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Sunday, September 8, 2013

On the weekends, I spend a lot of time reading old-fashioned paper copies of the New York Times and Wall Street Journal. I still enjoy newsprint because being forced to flip pages leads me to things I’d never see if I were clicking only what was of obvious interest to me on a website. Yesterday, I was struck by a reader’s response to the New York Times Magazine’s previous week’s story about whether champion tennis player Roger Federer is still a contender. The “Letters to the Editor” page in the magazine now includes website comments, of which this is one. Because I avoid reading comments on news sites, I would never have seen it in its original form.


I like that. So many people think something is a failure if it’s not going up, up, up — whether it’s a company revenues, a performer’s record sales, or an author’s production of “classics.”  But there’s a saying that MrB likes to quote: “Trees don’t grow to the sky.” The upward trajectory can’t continue infinitely. At some point, everything peaks and then either settles at a plateau or goes down. Is it really so terrible to be very good, good or even okay instead of great? Nothing erases the accomplishments that came before. I get particularly annoyed by folks saying that my almost-husband Paul McCartney should retire because once in a while — in the midst of his many still-great performances — he has an off night. “It’s destroying his legacy,” they claim. How? How does the fact that you don’t like his hair dye or “Hey Jude” change the enormous musical and cultural impact of Beatlemania, the Ed Sullivan Show, Shea Stadium, The White Album, or anything else? I read people making similar comments about Bob Dylan, who tours relentlessly. People have been complaining about his voice for years, but no one besides a professional, paid critic HAS to go see him live (and the critics go for free). Everyone has Poodle and can see what others have said about the performances before buying their concert tickets. I’m not even a Dylan fan and I know what the consensus is on his shows. So I feel that if Dylan enjoys himself and audiences still want to see him, why not? I don’t think it’s so sad that he’s not the same guy he was when The Freewheelin’ Bob Dylan came out — that was 50 years ago. Life moves on; maybe he’s interesting in different ways now. (You never know what might happen. Artist Henri Matisse started his stunning paper cutouts in his 70s, after a brush with death.) When Dylan starts to hate that new version of life, then he can quit. Federer can do the same.

My ex-Beatle almost-husband definitely isn’t hating that life. In July, Rolling Stone wrote, “Anyone who’s seen Paul McCartney on this year’s Out There! world tour can tell you how much he loves being onstage.” A month earlier, his show at Barclays Center in Brooklyn (I missed it — let us never speak of this tragedy again) got a rave review from the same magazine, ending with, “… McCartney clearly lives for this. Crazy as it sounds, he very well might pull a Chuck Berry and still be at this late into his eighties. Why the hell not?” And the September 13 issue of Entertainment Weekly has this positive review of Paul’s new song, “New”:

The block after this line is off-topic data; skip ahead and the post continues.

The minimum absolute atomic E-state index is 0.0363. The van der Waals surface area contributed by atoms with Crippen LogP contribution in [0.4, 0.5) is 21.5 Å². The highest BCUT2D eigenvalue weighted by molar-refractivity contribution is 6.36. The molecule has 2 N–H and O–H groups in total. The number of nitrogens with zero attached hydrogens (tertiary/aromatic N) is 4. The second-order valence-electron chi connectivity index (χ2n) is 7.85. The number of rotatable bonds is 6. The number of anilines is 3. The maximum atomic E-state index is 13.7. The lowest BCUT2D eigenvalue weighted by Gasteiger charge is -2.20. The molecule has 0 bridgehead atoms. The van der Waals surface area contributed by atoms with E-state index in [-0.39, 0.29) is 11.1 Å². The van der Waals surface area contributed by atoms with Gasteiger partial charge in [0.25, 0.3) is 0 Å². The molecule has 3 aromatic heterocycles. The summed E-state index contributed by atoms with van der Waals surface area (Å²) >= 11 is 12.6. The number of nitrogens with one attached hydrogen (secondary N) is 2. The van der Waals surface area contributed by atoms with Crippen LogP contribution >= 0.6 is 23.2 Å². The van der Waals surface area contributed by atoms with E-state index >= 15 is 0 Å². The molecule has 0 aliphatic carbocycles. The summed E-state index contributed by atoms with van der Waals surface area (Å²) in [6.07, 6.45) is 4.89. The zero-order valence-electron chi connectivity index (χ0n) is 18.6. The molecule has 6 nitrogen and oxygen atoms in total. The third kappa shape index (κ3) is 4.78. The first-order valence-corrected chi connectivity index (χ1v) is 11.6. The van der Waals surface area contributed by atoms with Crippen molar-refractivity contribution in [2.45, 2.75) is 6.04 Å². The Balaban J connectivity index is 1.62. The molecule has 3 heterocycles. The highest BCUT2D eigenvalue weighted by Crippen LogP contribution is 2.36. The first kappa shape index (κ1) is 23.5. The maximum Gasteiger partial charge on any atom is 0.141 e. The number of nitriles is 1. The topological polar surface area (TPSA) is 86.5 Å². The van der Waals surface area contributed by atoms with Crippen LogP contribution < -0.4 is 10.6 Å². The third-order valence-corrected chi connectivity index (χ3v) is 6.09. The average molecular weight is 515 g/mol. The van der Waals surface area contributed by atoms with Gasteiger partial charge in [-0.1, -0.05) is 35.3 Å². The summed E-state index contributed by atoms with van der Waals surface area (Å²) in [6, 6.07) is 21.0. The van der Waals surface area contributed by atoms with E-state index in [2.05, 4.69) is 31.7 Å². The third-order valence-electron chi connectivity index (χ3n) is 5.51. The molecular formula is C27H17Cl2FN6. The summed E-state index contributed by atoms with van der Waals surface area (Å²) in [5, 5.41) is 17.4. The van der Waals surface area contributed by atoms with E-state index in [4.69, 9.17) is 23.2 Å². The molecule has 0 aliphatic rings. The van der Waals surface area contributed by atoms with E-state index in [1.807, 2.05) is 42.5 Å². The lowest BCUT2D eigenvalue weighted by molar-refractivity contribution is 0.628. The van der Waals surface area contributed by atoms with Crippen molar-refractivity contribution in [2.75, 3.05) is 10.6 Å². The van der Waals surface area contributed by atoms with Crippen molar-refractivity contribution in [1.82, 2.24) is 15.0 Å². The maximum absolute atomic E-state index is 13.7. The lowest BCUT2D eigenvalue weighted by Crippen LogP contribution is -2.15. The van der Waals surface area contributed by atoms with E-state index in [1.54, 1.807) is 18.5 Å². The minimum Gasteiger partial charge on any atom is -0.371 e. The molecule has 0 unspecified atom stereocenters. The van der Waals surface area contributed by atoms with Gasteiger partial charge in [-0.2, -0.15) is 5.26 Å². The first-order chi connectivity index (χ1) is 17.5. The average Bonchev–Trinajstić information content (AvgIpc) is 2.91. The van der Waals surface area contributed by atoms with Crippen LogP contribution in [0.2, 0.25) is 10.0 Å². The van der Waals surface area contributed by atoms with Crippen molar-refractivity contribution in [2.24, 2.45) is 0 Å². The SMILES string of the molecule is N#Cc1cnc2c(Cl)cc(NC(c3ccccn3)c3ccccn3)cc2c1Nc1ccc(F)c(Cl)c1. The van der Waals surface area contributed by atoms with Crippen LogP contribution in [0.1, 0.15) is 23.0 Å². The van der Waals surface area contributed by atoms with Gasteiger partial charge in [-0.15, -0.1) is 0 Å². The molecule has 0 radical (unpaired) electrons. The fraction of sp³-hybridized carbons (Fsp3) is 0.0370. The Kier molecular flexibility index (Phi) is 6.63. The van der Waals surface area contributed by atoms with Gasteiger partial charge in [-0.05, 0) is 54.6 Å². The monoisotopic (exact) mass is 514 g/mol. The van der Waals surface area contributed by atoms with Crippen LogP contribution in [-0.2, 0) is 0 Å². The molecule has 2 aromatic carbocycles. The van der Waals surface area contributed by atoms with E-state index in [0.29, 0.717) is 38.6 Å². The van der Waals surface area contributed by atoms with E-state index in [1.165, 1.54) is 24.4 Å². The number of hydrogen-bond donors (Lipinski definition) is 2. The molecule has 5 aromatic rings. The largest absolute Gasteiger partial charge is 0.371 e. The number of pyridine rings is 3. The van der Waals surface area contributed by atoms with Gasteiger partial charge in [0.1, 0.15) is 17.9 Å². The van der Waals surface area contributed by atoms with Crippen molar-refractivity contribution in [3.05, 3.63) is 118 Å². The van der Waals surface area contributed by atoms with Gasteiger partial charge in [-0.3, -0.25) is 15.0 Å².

So Paul is happy and his fans are happy — and haters are gonna hate but they’re not gonna be as happy as us. So there!


I’ve always wanted to use this picture.

Last weekend, I didn’t spend as much time with the newspaper as usual. I was reading 1950s articles on Elvis, 1980s articles on Madonna, and Y2K articles on Britney Spears for a Huffington Post story about the effects of nostalgia on memory. All of this was inspired by Miley Cyrus’s MTV Video Music Awards performance.


I found so many great things about now-iconic musicians who weren’t as appreciated back in the day.  There was more than I could fit in the Huffington Post story, so I wrote another post here. If you like the Rolling Stones, you need to see the video I included.


Anytime you’re upset by how any particular aspect of life today is so much worse than “the good old days” — whether or not twerking is involved — you might find some consolation in history. As author Barbara Tuchman pointed out, history provides important perspective on current events.

And here’s what else was on the blog this week:

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8 Responses to “Musings on Former Greatness and the Week in Review”

  1. I loved this, thanks Wendy. I for one would be thrilled to watch Federer (and McCartney) perform for the next 30 years. I love listening to the “later” Pavarotti, after his voice starting “going”. And, Neil Young forever.

  2. stacy says:

    That pic sums it up!
    And go Roger!!! Nice to see 30-something Lleyton Hewitt back in the game too. Age is nothing!

  3. “Some typical Georgia idiot & Georgia is full of idiots” oh Brian you still crack me up! “Goodbye!” and mugging for the camera! (No offense to anyone from GA, the line just struck me as so funny & typical of the time period when they were being touted as such bad boys –yeah Jagger in a rugby shirt looks pretty dangerous doesn’t he? Haha!) And there’s yet another example of people still doing what they love in their 70s (and soon to be in Keith’s case) and doing it well! XXX

  4. That kitty picture is a keeper 🙂 As for age, you’re totally right. My husband and I are 55 and just started a new business we hope to keep working on for the duration. Not that we are good, or even very good (and certainly not great), but we keep trying new stuff anyway because it is more fun than not trying new stuff.

    That Tuchman book is one of my top favorites. Now I want to read all of her other books. Have you read them?